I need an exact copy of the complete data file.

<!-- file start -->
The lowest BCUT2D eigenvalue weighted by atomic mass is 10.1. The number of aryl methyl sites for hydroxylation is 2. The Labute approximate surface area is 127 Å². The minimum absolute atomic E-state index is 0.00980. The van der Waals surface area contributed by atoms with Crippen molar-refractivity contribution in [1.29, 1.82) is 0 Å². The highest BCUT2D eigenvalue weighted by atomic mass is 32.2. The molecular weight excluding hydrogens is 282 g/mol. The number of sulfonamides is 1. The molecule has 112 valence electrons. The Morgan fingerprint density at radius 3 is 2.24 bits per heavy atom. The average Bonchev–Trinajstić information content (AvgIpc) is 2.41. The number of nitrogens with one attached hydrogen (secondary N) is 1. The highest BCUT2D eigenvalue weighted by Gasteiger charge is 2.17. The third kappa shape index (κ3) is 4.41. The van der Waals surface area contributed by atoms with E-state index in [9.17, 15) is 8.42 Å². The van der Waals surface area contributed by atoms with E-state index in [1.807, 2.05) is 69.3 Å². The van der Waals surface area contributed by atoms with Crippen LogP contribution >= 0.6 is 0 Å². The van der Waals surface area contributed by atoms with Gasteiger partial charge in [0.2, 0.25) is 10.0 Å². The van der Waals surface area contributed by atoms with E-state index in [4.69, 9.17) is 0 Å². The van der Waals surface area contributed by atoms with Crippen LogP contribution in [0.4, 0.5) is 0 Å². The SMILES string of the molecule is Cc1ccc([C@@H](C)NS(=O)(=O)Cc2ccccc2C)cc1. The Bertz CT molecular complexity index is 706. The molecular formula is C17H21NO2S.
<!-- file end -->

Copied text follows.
The lowest BCUT2D eigenvalue weighted by atomic mass is 10.1. The number of aryl methyl sites for hydroxylation is 2. The Labute approximate surface area is 127 Å². The minimum absolute atomic E-state index is 0.00980. The van der Waals surface area contributed by atoms with Crippen molar-refractivity contribution in [1.29, 1.82) is 0 Å². The highest BCUT2D eigenvalue weighted by atomic mass is 32.2. The molecular weight excluding hydrogens is 282 g/mol. The number of sulfonamides is 1. The molecule has 112 valence electrons. The Morgan fingerprint density at radius 3 is 2.24 bits per heavy atom. The average Bonchev–Trinajstić information content (AvgIpc) is 2.41. The number of nitrogens with one attached hydrogen (secondary N) is 1. The highest BCUT2D eigenvalue weighted by Gasteiger charge is 2.17. The third kappa shape index (κ3) is 4.41. The van der Waals surface area contributed by atoms with E-state index in [9.17, 15) is 8.42 Å². The van der Waals surface area contributed by atoms with E-state index in [1.807, 2.05) is 69.3 Å². The van der Waals surface area contributed by atoms with Crippen LogP contribution >= 0.6 is 0 Å². The van der Waals surface area contributed by atoms with Gasteiger partial charge in [0.2, 0.25) is 10.0 Å². The van der Waals surface area contributed by atoms with E-state index in [4.69, 9.17) is 0 Å². The van der Waals surface area contributed by atoms with Crippen LogP contribution in [0.4, 0.5) is 0 Å². The SMILES string of the molecule is Cc1ccc([C@@H](C)NS(=O)(=O)Cc2ccccc2C)cc1. The Bertz CT molecular complexity index is 706. The molecular formula is C17H21NO2S.